What we could do to slow down the next outbreak

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Responses to outbreaks and epidemics are often described in war metaphors such as ‘fighting’ the diseases and pathogens. In that process, we often forget that these ‘wars’ are partly our own creations and, to a large extent, preventable too. With the monkeypox disease being declared as Public Health Emergency of International Concern (PHEIC) by the World Health Organization, the discussion has again centered around ways to ‘defeat the virus’ and response strategies of case detection, isolation, contact tracing, containment, vaccines and therapies. Each of these are important; However, this is akin to sweeping the flooded floor without repairing the broken water pipe.

Every time you take antibiotics when it’s not needed, you could be making a pathogen more resistant

The emergence of the monkeypox outbreak — when the world is still in the midst of the Covid-19 pandemic — is another reminder that with every passing day, the probability of the next epidemic and pandemic is greater than yesterday. Newer diseases are emerging (ie Covid-19) and older diseases (ie monkeypox) are re-emerging. In the last 50 years, around 1,500 new potentially disease-causing agents (pathogens — viruses, bacteria and others) capable of causing diseases in humans have been detected. Between 1940 and 2004, an estimated 330 diseases had emerged, of which around 200 had jumped from animals to humans (humanzoonotic diseases in public health terminology) and 70% pathogens were from wildlife.

Let’s look at six major reasons which raise the probability of outbreaks and epidemics.

1. Every time a forest is cut in the name of urbanisation or development in any part of the world, new microbes which till then were hidden in the wilds come into contact with humans. Deforestation is a major cause of emergence of new pathogens.

2. Every human action and government inaction which results in global warming creates a conducive situation for microbes to adapt and survive in conditions and places that were earlier not favorable for them. A study published in the journal Nature in April estimated that in the next 50 years, if the Earth’s temperature rises by 2 degree Celsius, it would force wild animal species to settle in new areas and closer to human settlements. In that scenario, by 2070, about 10,000 to 15,000 new pathogens (bacteria and viruses) previously confined to wild animals and forests would come into human contact. Majority of these would emerge from countries in Africa and Asia, which then are likely to be the most impacted. Considering a majority of these microbes will be new with no prior immunity in humans, it will increase the likelihood of disease spread and epidemics.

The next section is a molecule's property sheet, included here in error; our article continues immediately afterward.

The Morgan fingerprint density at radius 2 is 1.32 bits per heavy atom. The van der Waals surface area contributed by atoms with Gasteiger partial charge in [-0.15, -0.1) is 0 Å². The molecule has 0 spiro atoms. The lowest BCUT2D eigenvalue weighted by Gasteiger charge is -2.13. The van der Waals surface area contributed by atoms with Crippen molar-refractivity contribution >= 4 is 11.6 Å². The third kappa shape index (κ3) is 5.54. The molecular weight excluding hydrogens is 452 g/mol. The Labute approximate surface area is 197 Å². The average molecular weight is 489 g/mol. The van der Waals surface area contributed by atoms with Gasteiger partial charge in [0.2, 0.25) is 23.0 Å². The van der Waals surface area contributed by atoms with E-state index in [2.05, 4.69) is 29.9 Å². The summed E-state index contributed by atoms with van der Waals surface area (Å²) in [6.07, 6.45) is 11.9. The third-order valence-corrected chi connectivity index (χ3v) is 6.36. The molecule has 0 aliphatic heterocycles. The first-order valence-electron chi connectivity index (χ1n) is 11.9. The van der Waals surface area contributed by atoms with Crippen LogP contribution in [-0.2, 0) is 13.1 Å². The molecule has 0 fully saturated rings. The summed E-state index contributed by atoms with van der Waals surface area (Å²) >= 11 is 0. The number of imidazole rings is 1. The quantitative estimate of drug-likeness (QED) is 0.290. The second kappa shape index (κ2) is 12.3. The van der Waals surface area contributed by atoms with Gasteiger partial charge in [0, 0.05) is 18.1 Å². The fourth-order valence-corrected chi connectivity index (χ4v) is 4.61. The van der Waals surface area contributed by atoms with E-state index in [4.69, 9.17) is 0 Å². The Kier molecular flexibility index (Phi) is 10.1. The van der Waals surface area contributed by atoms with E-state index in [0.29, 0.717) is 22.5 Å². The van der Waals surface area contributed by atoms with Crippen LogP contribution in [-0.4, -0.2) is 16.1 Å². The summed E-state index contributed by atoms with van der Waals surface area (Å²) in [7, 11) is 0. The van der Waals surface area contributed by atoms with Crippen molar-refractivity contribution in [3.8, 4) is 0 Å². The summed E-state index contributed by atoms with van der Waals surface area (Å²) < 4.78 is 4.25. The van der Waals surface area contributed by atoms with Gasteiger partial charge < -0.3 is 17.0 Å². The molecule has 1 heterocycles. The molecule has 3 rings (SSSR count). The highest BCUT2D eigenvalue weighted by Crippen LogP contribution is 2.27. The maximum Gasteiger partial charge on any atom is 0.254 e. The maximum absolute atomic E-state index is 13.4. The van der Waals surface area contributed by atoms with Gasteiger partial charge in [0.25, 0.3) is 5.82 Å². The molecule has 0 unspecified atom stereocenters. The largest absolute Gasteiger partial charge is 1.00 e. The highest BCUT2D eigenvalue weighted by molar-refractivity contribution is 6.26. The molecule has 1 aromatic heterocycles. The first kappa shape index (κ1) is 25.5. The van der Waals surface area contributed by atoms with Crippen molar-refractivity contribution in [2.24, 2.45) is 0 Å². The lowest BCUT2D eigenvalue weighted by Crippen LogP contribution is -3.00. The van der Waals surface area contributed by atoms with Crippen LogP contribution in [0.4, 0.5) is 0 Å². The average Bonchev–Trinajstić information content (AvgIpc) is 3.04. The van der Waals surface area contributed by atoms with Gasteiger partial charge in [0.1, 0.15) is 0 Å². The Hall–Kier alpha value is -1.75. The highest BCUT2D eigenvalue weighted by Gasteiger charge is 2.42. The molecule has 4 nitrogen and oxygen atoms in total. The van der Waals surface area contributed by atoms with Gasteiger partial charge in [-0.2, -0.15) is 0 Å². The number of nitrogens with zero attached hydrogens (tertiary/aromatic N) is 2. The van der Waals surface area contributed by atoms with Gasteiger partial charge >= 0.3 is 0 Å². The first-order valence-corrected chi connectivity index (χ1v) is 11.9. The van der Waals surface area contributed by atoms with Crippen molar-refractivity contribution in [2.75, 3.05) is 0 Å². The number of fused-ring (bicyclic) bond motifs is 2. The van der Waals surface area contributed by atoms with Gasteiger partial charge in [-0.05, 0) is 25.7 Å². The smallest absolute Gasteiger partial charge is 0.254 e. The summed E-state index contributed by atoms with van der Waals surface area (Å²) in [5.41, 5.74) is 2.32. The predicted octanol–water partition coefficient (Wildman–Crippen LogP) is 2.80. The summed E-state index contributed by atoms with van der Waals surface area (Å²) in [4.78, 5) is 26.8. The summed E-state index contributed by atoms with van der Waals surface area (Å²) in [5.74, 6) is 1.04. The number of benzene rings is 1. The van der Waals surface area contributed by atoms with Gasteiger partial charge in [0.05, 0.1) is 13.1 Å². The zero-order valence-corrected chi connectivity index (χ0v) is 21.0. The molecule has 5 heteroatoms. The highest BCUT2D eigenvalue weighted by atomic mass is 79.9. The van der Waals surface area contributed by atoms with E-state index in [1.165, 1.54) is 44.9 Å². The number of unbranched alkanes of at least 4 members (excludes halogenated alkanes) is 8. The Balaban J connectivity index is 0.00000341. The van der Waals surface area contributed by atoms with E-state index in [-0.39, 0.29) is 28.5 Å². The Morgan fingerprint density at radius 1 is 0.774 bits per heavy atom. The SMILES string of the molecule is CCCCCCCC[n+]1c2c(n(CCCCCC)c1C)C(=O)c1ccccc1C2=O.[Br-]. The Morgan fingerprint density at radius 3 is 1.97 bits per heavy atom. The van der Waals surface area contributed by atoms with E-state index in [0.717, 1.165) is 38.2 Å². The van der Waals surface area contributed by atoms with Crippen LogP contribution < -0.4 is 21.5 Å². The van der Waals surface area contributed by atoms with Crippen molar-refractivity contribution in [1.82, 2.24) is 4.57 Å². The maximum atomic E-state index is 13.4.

3. Large-scale intensive ‘factory’ farms where tens of thousands of animals are crammed together in indoor settings creating a fertile ground for multiplication and mutations of pathogens, increasing the probability of emergence of new and ‘potentially harmful’ variants. This is not a theoretical assumption. The 2009 swine flu (H1N1) pandemic started from a locality in Mexico, which was just a few kilometers away from a ‘factory’ pig farm.

4. Every time you pop antibiotics for conditions in which these are not needed (ie common cold, wrongly believing it will result in faster recovery) or when antibiotics are used in poultry farms and the agriculture industry to increase the weight of chickens and inflate profit margins, it contributes to pathogens becoming resistant and surviving longer to cause newer and more severe disease in humans. These are human actions with grave consequences for generations.

5. Increased wildlife trade through “wet” markets and demand for rare meats provide a perfect environment for the spread of undocumented pathogens. The initial cases of Covid-19 were detected in people who had visited a wet market in Wuhan, China. The first outbreak of monkeypox outside Africa was an outcome of wildlife trade in the US.

6. Finally, unplanned urbanisation and crowded living conditions mean that the newer pathogens can spread faster and infect more people well before detection by any disease surveillance system. And in the era of fast transport where humans can travel to any part of the world in less than 24 hours, these pathogens are not restricted by any geographical or political boundaries.

‘Elementary, my dear Watson’ as Sherlock Holmes would have said to all this. But we can’t seem to understand that an infectious disease risk in any part of the world is a risk to every part of the world. The ongoing monkeypox outbreak is a time to pause and reflect: Are we actually helpless or can each one of us do something to slow down the next outbreak and epidemic? You know the answer.



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Disclaimer

Views expressed above are the author’s own.



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